“Not magic,” said Asem. “We would have felt it. We are all sensitive to such things, though in varying degrees. But it’s a pervasiveness in our bodies, natural in origin but resulting in an unnatural condition.”
“Any idea where it’s coming from?” asked Tyler.
“That’s what’s strange, sire. There are no traces of it around us. If anything had affected us, it must have happened before we noticed it,” said the priestess.
“To be on the safe side, let us assume it’s an attack,” replied Tyler. “We need a place to recover from this condition. We cannot continue our journey blundering around because of the demand of our bodies for sleep. What do you suggest?”
The group stayed quiet for a while, thinking about what Tyler declared. Then Kobu spoke up.
“I agree, sire. It’s an insidious way of weakening us. As to who, let me repeat what I said earlier – there’s a more dangerous predator around. Or even predators. With our magical abilities limited by the peculiar nature of the Barrens, we are not in the best position to defend ourselves while walking through this land.”
“A more dangerous predator, huh? It would be nice to meet such a distinguished personage,” said Tyndur. “But I agree, we find a defensible place to recover before we continue with our trek.”
The rest nodded their acquiescence.
“It’s decided then. Let’s find a good defensive position, preferably a high location, hole up there, and recover. If anybody is going to attack us, we would be ready,” said Tyler.
Suddenly, as everybody got ready to leave the small knoll, the party was suddenly engulfed by a massive cloud of foul-smelling green smoke. Whatever was in the thick fog greatly irritated the eyes. As Tyler rubbed his tear-filled eyeballs, he felt an irresistible desire to sleep. At the same time, the mage felt an enormous surge of magical power. Immediately after, he perceived shapes through the thin outer layer of the cloud. Humanoid forms were approaching their position.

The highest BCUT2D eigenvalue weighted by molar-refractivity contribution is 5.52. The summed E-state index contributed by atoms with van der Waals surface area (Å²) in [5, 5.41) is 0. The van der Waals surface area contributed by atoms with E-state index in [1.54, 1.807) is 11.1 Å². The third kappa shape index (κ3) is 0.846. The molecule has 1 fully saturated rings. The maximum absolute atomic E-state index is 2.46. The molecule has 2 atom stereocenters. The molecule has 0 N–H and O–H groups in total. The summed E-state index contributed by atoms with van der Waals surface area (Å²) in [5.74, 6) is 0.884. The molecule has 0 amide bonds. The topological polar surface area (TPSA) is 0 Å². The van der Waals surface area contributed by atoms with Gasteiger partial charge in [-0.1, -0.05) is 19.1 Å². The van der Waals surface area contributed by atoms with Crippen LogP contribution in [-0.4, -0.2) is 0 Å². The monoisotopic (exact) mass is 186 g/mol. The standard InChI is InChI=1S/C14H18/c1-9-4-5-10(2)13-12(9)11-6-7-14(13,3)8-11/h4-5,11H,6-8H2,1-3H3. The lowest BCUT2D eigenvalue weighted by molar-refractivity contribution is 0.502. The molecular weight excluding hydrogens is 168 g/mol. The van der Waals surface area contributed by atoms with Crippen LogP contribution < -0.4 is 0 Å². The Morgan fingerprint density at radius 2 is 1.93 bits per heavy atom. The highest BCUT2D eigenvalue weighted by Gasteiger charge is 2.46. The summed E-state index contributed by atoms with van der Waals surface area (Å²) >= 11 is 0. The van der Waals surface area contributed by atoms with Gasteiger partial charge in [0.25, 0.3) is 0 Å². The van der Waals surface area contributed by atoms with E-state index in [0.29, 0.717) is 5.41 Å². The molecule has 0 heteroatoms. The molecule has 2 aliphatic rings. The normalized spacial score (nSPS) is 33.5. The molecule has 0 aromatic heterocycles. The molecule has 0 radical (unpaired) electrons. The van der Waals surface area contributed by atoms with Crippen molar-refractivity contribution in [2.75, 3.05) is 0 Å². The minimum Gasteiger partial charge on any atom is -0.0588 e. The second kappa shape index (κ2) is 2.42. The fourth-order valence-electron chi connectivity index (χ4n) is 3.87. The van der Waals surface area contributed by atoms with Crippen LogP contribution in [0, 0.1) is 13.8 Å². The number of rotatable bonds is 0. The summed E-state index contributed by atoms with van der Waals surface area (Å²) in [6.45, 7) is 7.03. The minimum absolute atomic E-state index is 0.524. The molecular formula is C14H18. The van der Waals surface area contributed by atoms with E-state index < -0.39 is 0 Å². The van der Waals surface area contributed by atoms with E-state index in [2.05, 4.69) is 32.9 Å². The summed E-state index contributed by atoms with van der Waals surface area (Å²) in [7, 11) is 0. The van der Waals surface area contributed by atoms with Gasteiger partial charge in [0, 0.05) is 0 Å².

Blearily, he looked at his companions. Habrok and Astrid were down. The einherjar and the exile were struggling to stay awake as was Asem. The priestess was casting a wind spell to disperse the cloud. But Tyler could see that Asem was buckling under the effects of the fog. Tyler was also losing the battle to stay alert. In desperation, he cast two force spells, in chakri form, around the mound. He couldn’t see their enemies but assumed they were all around the party. The sleepy mage then followed up with a lightning cloud attack on where he saw the approaching figures. As he lost consciousness, Tyler desperately called out to his guides for help.
Dryads – Greek. Tree spirits.
Hamadryads – Greek. A particular form of dryad who are bound to a specific tree.
Querquetulanae – The Roman counterpart of dryads.
Hyldemoer – The Norse version of tree spirits or nymphs.
Hantu tinggi – Southeast Asian mythology. Demons who possess palm or coconut trees. Lore mentions hantu tinggi are giant versions of the plants they occupy and kill those who stare at them. Other myths also say they are portals to other lands. The writer would like to request the adventurous reader, if still alive, who goes in search of these creatures to please inform him which myth is correct.